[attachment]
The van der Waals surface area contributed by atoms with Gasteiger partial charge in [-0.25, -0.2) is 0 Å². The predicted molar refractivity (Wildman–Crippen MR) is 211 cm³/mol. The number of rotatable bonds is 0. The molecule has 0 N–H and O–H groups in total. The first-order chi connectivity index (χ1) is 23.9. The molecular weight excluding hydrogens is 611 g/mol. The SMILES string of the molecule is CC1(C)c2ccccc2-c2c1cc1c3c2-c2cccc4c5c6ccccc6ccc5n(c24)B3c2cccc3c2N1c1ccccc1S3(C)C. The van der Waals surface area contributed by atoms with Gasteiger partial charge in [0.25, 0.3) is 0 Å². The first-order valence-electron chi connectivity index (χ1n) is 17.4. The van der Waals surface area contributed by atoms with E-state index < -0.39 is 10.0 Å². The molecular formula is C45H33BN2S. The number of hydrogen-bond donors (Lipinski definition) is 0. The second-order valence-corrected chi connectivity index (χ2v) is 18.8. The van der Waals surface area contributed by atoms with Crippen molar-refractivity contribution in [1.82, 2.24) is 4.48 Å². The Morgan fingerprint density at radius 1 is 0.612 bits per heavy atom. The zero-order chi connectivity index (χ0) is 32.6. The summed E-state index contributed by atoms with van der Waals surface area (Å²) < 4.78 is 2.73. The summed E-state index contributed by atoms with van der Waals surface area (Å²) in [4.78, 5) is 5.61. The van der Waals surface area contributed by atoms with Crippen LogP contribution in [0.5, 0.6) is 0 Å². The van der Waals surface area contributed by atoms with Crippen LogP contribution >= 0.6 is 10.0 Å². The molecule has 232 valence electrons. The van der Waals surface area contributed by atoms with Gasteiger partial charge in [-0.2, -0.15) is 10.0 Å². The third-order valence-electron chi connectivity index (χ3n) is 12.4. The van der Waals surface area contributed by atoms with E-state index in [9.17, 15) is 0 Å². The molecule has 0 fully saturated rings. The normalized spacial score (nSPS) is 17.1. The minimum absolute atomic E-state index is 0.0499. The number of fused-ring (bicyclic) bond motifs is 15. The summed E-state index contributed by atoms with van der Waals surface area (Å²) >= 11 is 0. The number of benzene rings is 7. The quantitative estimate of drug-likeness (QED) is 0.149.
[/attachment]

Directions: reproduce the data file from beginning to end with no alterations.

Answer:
The van der Waals surface area contributed by atoms with Gasteiger partial charge in [-0.25, -0.2) is 0 Å². The predicted molar refractivity (Wildman–Crippen MR) is 211 cm³/mol. The number of rotatable bonds is 0. The molecule has 0 N–H and O–H groups in total. The first-order chi connectivity index (χ1) is 23.9. The molecular weight excluding hydrogens is 611 g/mol. The SMILES string of the molecule is CC1(C)c2ccccc2-c2c1cc1c3c2-c2cccc4c5c6ccccc6ccc5n(c24)B3c2cccc3c2N1c1ccccc1S3(C)C. The van der Waals surface area contributed by atoms with Gasteiger partial charge in [0.25, 0.3) is 0 Å². The first-order valence-electron chi connectivity index (χ1n) is 17.4. The van der Waals surface area contributed by atoms with E-state index < -0.39 is 10.0 Å². The molecular formula is C45H33BN2S. The number of hydrogen-bond donors (Lipinski definition) is 0. The second-order valence-corrected chi connectivity index (χ2v) is 18.8. The van der Waals surface area contributed by atoms with Crippen molar-refractivity contribution in [1.82, 2.24) is 4.48 Å². The Morgan fingerprint density at radius 1 is 0.612 bits per heavy atom. The zero-order chi connectivity index (χ0) is 32.6. The summed E-state index contributed by atoms with van der Waals surface area (Å²) < 4.78 is 2.73. The summed E-state index contributed by atoms with van der Waals surface area (Å²) in [4.78, 5) is 5.61. The van der Waals surface area contributed by atoms with Crippen LogP contribution in [0.5, 0.6) is 0 Å². The van der Waals surface area contributed by atoms with Crippen LogP contribution >= 0.6 is 10.0 Å². The molecule has 232 valence electrons. The van der Waals surface area contributed by atoms with Gasteiger partial charge in [-0.2, -0.15) is 10.0 Å². The third-order valence-electron chi connectivity index (χ3n) is 12.4. The van der Waals surface area contributed by atoms with E-state index in [9.17, 15) is 0 Å². The molecule has 0 fully saturated rings. The normalized spacial score (nSPS) is 17.1. The minimum absolute atomic E-state index is 0.0499. The number of fused-ring (bicyclic) bond motifs is 15. The summed E-state index contributed by atoms with van der Waals surface area (Å²) >= 11 is 0. The number of benzene rings is 7. The quantitative estimate of drug-likeness (QED) is 0.149.